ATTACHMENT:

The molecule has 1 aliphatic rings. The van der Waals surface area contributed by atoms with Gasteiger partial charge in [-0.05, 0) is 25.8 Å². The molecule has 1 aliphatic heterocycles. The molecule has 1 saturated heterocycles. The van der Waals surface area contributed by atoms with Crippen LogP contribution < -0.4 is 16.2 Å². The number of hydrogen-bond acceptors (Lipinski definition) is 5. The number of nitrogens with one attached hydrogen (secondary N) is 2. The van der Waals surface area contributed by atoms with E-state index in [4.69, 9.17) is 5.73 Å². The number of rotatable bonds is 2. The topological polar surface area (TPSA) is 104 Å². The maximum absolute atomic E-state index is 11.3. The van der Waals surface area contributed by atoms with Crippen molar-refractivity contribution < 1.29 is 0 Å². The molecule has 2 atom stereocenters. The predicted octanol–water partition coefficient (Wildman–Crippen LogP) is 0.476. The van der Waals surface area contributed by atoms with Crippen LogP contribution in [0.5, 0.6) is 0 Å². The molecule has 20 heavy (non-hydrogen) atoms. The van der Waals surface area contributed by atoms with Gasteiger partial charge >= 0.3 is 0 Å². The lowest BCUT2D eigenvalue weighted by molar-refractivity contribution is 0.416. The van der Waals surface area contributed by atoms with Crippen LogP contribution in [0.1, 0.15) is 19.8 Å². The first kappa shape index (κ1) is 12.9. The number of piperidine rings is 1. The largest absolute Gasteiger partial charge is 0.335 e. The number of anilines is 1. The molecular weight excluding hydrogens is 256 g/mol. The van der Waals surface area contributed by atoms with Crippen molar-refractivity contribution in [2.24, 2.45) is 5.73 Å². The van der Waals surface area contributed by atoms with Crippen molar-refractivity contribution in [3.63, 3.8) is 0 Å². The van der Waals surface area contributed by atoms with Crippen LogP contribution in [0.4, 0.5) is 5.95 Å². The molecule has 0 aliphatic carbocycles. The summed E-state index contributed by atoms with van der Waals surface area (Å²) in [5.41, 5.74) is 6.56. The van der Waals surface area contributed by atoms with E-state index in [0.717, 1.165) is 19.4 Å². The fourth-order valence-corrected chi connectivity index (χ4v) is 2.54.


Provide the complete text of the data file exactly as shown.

The molecule has 1 aliphatic rings. The van der Waals surface area contributed by atoms with Gasteiger partial charge in [-0.05, 0) is 25.8 Å². The molecule has 1 aliphatic heterocycles. The molecule has 1 saturated heterocycles. The van der Waals surface area contributed by atoms with Crippen LogP contribution < -0.4 is 16.2 Å². The number of hydrogen-bond acceptors (Lipinski definition) is 5. The number of nitrogens with one attached hydrogen (secondary N) is 2. The van der Waals surface area contributed by atoms with E-state index in [4.69, 9.17) is 5.73 Å². The number of rotatable bonds is 2. The topological polar surface area (TPSA) is 104 Å². The maximum absolute atomic E-state index is 11.3. The van der Waals surface area contributed by atoms with Crippen molar-refractivity contribution < 1.29 is 0 Å². The molecule has 2 atom stereocenters. The predicted octanol–water partition coefficient (Wildman–Crippen LogP) is 0.476. The van der Waals surface area contributed by atoms with Crippen LogP contribution in [0.5, 0.6) is 0 Å². The molecule has 20 heavy (non-hydrogen) atoms. The van der Waals surface area contributed by atoms with Gasteiger partial charge >= 0.3 is 0 Å². The lowest BCUT2D eigenvalue weighted by molar-refractivity contribution is 0.416. The van der Waals surface area contributed by atoms with Crippen LogP contribution in [0.1, 0.15) is 19.8 Å². The first kappa shape index (κ1) is 12.9. The number of piperidine rings is 1. The largest absolute Gasteiger partial charge is 0.335 e. The number of anilines is 1. The molecular weight excluding hydrogens is 256 g/mol. The van der Waals surface area contributed by atoms with Crippen molar-refractivity contribution in [2.24, 2.45) is 5.73 Å². The van der Waals surface area contributed by atoms with Crippen molar-refractivity contribution in [3.63, 3.8) is 0 Å². The van der Waals surface area contributed by atoms with Crippen LogP contribution in [0.4, 0.5) is 5.95 Å². The molecule has 0 aliphatic carbocycles. The summed E-state index contributed by atoms with van der Waals surface area (Å²) in [5.41, 5.74) is 6.56. The van der Waals surface area contributed by atoms with E-state index in [0.717, 1.165) is 19.4 Å². The fourth-order valence-corrected chi connectivity index (χ4v) is 2.54.